Introduction: Many countries have adopted active surveillance in women with cervical intraepithelial neoplasia grade 2 (CIN2), leaving the lesion untreated. However, there is a lack of consensus on the eligibility criteria for active surveillance across countries, with some abstaining from active surveillance in women with human papilloma virus 16 (HPV16) or a high-grade cytology. Here, we aimed to describe the distribution of HPV genotypes, age, and cytology in women undergoing active surveillance for CIN2. Material and methods: We conducted a single-center cross-sectional study on women aged 23–40 undergoing active surveillance for CIN2 during 2000–2010. Women were identified through the Danish Pathology Data Bank (DPDB) at Aarhus University Hospital, Denmark. We collected information on basic characteristics and results of histopathological examinations via DPDB. Women were deemed eligible for inclusion if they had a subsequent biopsy after index CIN2, and had no prior record of CIN2+, hysterectomy, or cone biopsy. Archived biopsies underwent HPV genotyping using the HPV SPF10- DEIA-LiPA25 system, and the diagnosis was re-evaluated by three expert pathologists. We used the Chi squared-test (p-value) for comparison across groups. Results: We identified 3623 women with CIN2 of whom 455 (12.6%) were included. Most women were 30 years or younger (73.8%), and half (48.8%) had a high-grade index cytology. The prevalence of any high-risk HPV was 87.0%, with HPV16 being the most prevalent genotype (35.6%). The prevalence of HPV16 was significantly higher in women aged 30 or younger (39.3%) compared to women older than 30 years (25.2%) (p = 0.006). Upon expert review, 261 (57.4%) had CIN2 confirmed, whereas 56 (12.3%) were upgraded to CIN3 and 121 (26.6%) were downgraded to CIN1/normal. While the HPV16 prevalence was similar between community and expert confirmed CIN2, the prevalence of HPV16 was significantly higher in women with expert CIN3 compared to women with expert CIN1/normal (64.3% vs. 19.0%, p = 0.001). Conclusions: The high prevalence of HPV16 and high-grade cytology imply that these women may be perceived as a high-risk population and non-eligible for active surveillance in countries outside Denmark. Future studies should investigate the importance of HPV, age, cytology, and expert review on risk of progression to help refine criteria for active surveillance.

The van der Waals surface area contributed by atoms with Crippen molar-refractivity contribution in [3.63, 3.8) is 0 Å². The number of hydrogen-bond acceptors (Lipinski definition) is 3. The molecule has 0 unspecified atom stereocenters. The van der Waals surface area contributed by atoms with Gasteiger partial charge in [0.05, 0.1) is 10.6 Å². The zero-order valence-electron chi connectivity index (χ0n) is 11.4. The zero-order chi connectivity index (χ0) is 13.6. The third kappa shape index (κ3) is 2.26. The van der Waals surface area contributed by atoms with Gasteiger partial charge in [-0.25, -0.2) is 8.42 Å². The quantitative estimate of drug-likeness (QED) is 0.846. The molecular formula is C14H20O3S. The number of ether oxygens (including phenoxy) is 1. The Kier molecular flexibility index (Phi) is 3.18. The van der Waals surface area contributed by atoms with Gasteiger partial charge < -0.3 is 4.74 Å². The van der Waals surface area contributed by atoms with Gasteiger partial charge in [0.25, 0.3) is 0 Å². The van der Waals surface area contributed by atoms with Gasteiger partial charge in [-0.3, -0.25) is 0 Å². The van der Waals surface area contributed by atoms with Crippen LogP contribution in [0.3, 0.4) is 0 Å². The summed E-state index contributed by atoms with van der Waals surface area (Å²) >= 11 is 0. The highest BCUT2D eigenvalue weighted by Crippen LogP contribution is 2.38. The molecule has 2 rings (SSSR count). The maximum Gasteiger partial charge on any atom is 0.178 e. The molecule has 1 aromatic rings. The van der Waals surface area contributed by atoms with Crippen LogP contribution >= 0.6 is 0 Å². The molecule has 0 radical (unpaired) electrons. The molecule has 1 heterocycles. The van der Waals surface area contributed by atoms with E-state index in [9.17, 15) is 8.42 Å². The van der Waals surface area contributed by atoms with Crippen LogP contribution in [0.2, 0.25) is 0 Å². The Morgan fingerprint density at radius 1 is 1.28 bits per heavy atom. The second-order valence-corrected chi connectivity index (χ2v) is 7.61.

Bibliografisk noteFunding Information:
This study was primarily funded by the Danish Cancer Society. Additional support was provided by Harboefonden, Danish Society of Biomedical laboratory scientists and Central Region Denmark.